For readers unfamiliar with the Inspector Erlendur series, Reykjavik Nights is a great place to start, while fans should enjoy learning more about the hero they have grown to know and love. I enjoyed the novel and I’m interested in reading more.

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Seasoned Traveller 2015

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Review: The Nutters by Kate Starmer

 

Title: The Nutters

Author: Kate Starmer

Published: Austin-Macauley Jan 2015

Status: Read from April 07 to 08, 2015 — I own a copy   {Courtesy the publisher}

My Thoughts:

The Nutters introduces Albert, a former policeman medically retired from the force after being stabbed by a clown, and his wife, Rose, private investigators in the small English village of Little Wobble. Albert, missing the excitement of his days on the force, hoped to catch criminals but instead spends his days looking for missing garden gnomes, cats, and neighbours who aren’t really missing at all.
So the Nutters are eager when they are asked to investigate a case in Upper Wobble where the vicar’s wife is receiving hate mail, threatening to expose her secret, sordid past, and suddenly they have almost more excitement than they can handle.

This cozy mystery offers a cast of lively characters, featuring the Nutter family which includes Albert, Rose, also an agony aunt for the village newspaper, their three almost adult children and a lazy oversize mutt.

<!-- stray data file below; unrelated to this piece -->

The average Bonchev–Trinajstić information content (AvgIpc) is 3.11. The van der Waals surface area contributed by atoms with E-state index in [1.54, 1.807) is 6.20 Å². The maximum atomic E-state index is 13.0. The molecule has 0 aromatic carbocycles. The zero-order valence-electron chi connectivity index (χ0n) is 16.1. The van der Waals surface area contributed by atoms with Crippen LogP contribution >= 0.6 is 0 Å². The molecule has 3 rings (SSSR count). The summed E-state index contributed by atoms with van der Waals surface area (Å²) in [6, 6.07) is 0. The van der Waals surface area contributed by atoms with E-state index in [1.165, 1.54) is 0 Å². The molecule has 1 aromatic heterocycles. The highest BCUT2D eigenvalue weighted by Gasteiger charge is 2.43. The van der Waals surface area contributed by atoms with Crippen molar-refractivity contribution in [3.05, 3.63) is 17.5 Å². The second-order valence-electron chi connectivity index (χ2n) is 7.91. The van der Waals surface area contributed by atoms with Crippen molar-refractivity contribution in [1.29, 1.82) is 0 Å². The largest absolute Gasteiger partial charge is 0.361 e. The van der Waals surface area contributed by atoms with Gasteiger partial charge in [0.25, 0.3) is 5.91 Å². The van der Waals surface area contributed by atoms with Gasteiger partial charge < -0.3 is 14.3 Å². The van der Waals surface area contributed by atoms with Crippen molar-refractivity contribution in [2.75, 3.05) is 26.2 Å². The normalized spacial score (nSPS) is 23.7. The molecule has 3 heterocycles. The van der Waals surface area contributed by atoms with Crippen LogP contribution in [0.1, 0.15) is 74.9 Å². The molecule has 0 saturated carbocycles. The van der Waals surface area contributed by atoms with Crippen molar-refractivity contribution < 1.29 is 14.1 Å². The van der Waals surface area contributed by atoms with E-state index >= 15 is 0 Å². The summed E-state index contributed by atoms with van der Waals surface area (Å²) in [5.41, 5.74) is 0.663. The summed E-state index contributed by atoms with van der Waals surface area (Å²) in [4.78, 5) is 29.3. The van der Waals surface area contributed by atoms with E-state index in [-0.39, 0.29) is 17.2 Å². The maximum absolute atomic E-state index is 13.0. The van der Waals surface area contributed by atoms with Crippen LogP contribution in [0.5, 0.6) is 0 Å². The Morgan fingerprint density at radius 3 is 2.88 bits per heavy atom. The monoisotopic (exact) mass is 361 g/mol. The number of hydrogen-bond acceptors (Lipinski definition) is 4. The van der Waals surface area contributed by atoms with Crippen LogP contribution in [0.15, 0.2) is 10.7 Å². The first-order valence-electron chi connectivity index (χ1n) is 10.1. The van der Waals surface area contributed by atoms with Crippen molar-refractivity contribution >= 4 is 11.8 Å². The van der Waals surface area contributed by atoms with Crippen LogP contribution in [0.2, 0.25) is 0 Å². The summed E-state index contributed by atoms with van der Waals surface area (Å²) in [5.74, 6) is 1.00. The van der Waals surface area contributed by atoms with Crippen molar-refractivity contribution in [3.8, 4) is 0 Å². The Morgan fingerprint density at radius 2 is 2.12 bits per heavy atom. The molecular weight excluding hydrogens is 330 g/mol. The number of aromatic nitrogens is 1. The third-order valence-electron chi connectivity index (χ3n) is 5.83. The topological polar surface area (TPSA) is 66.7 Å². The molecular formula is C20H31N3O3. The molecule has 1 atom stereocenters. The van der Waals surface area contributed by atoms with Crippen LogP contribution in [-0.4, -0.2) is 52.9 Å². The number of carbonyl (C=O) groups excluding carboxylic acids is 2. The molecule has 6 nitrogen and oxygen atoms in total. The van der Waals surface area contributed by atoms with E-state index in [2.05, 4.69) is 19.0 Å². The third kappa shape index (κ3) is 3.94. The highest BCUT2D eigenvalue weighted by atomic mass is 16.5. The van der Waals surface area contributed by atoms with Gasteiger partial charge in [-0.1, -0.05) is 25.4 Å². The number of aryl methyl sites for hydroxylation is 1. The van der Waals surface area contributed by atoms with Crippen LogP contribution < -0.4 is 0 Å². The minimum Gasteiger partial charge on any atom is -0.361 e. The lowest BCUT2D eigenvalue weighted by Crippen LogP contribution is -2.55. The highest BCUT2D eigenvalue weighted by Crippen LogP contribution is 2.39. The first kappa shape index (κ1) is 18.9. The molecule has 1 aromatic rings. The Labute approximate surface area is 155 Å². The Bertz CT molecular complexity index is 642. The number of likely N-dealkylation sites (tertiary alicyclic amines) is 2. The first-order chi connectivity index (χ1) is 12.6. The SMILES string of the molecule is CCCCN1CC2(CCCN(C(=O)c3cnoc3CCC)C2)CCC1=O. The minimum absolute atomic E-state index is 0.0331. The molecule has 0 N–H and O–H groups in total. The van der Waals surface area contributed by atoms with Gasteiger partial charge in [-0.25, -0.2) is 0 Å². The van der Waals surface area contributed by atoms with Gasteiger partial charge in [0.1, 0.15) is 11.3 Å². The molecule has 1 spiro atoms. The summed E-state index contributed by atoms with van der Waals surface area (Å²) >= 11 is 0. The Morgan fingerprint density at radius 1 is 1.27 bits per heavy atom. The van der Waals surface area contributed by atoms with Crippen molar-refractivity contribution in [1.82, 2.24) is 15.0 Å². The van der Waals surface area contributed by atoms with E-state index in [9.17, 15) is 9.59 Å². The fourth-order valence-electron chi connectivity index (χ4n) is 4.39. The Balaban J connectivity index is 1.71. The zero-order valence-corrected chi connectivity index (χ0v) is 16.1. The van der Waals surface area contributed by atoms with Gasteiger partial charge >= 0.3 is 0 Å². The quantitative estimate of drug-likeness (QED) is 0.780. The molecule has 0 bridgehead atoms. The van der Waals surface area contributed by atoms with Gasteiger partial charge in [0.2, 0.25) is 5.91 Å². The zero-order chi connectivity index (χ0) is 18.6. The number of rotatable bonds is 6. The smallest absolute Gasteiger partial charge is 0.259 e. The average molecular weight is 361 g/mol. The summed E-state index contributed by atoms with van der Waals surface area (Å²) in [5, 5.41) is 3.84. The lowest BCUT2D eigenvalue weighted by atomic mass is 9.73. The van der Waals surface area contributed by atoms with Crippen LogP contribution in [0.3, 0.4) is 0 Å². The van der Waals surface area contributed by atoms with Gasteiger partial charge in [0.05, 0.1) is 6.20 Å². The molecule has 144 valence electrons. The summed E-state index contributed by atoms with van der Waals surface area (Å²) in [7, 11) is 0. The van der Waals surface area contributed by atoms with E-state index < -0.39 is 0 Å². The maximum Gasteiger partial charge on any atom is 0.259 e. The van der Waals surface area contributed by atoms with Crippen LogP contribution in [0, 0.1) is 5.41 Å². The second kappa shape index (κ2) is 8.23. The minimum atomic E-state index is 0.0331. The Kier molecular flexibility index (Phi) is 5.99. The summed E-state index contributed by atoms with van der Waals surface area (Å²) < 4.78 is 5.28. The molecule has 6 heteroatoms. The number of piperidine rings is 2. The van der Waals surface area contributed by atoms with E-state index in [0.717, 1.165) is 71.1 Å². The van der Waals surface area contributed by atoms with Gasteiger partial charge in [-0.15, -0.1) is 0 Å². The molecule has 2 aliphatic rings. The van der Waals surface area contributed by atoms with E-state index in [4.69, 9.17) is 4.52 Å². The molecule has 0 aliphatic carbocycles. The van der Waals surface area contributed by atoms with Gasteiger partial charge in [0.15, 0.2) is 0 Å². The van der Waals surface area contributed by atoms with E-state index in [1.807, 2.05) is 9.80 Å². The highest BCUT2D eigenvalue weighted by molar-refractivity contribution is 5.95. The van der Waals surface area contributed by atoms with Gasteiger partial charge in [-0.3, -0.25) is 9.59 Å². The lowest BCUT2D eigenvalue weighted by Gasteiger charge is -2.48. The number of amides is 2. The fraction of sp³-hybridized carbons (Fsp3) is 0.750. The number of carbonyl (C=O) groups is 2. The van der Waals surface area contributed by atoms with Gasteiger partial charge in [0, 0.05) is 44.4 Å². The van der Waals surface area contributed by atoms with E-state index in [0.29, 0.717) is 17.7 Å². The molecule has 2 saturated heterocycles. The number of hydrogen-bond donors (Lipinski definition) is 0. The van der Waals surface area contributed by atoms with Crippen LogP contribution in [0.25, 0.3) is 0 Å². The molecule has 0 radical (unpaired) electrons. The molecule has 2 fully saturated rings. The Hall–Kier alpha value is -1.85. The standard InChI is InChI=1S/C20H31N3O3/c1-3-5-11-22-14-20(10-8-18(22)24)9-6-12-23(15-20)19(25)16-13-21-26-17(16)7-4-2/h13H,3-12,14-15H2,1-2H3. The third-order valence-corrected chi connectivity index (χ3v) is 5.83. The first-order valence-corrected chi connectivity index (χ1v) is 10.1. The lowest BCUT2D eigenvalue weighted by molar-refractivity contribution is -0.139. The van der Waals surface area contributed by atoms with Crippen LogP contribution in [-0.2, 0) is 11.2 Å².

There is more than one mystery playing out in The Nutters. The vicar’s wife is being blackmailed, the publican seems to be cheating on his wife, a young woman is assaulted and another is being stalked. The mysteries are solidly plotted, and though the culprits are fairly easily guessed, I was surprised by at least one of the revelations.

Unfortunately my experience of reading The Nutters was marred by several issues with the writing. The sentence structure is often clumsy, tenses are muddled and the grammar is inconsistent. There is far too much ‘tell’ rather than ‘show’ and there are instances of repetition in the narrative.

It’s a shame, because I enjoyed the humour of The Nutters and think the story is genuinely entertaining, but the editing lets it down.

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Review: Life or Death by Michael Robotham

 

Title: Life or Death

Author: Michael Robotham

Published: Mulholland Books March 2015

Status: Read on March 20, 2015 — I own a copy   {Courtesy the publisher/Netgalley}